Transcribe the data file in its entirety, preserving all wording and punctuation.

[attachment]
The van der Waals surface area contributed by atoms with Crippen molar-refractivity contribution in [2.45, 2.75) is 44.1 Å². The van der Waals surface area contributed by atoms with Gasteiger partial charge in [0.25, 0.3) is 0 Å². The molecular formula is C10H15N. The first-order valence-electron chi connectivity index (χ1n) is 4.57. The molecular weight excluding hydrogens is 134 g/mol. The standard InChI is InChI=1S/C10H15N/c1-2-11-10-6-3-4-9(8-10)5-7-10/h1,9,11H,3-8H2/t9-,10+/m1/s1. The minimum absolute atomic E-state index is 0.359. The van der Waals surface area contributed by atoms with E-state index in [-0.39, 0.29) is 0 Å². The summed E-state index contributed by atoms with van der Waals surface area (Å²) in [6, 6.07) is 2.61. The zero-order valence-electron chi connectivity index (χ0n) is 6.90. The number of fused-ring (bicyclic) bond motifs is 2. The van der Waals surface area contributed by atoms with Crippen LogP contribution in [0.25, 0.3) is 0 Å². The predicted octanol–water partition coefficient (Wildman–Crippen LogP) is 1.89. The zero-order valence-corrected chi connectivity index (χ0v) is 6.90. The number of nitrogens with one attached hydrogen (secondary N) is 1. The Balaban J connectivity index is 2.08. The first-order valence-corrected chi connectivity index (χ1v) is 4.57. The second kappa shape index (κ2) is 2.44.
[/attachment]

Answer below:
The van der Waals surface area contributed by atoms with Crippen molar-refractivity contribution in [2.45, 2.75) is 44.1 Å². The van der Waals surface area contributed by atoms with Gasteiger partial charge in [0.25, 0.3) is 0 Å². The molecular formula is C10H15N. The first-order valence-electron chi connectivity index (χ1n) is 4.57. The molecular weight excluding hydrogens is 134 g/mol. The standard InChI is InChI=1S/C10H15N/c1-2-11-10-6-3-4-9(8-10)5-7-10/h1,9,11H,3-8H2/t9-,10+/m1/s1. The minimum absolute atomic E-state index is 0.359. The van der Waals surface area contributed by atoms with E-state index in [-0.39, 0.29) is 0 Å². The summed E-state index contributed by atoms with van der Waals surface area (Å²) in [6, 6.07) is 2.61. The zero-order valence-electron chi connectivity index (χ0n) is 6.90. The number of fused-ring (bicyclic) bond motifs is 2. The van der Waals surface area contributed by atoms with Crippen LogP contribution in [0.25, 0.3) is 0 Å². The predicted octanol–water partition coefficient (Wildman–Crippen LogP) is 1.89. The zero-order valence-corrected chi connectivity index (χ0v) is 6.90. The number of nitrogens with one attached hydrogen (secondary N) is 1. The Balaban J connectivity index is 2.08. The first-order valence-corrected chi connectivity index (χ1v) is 4.57. The second kappa shape index (κ2) is 2.44.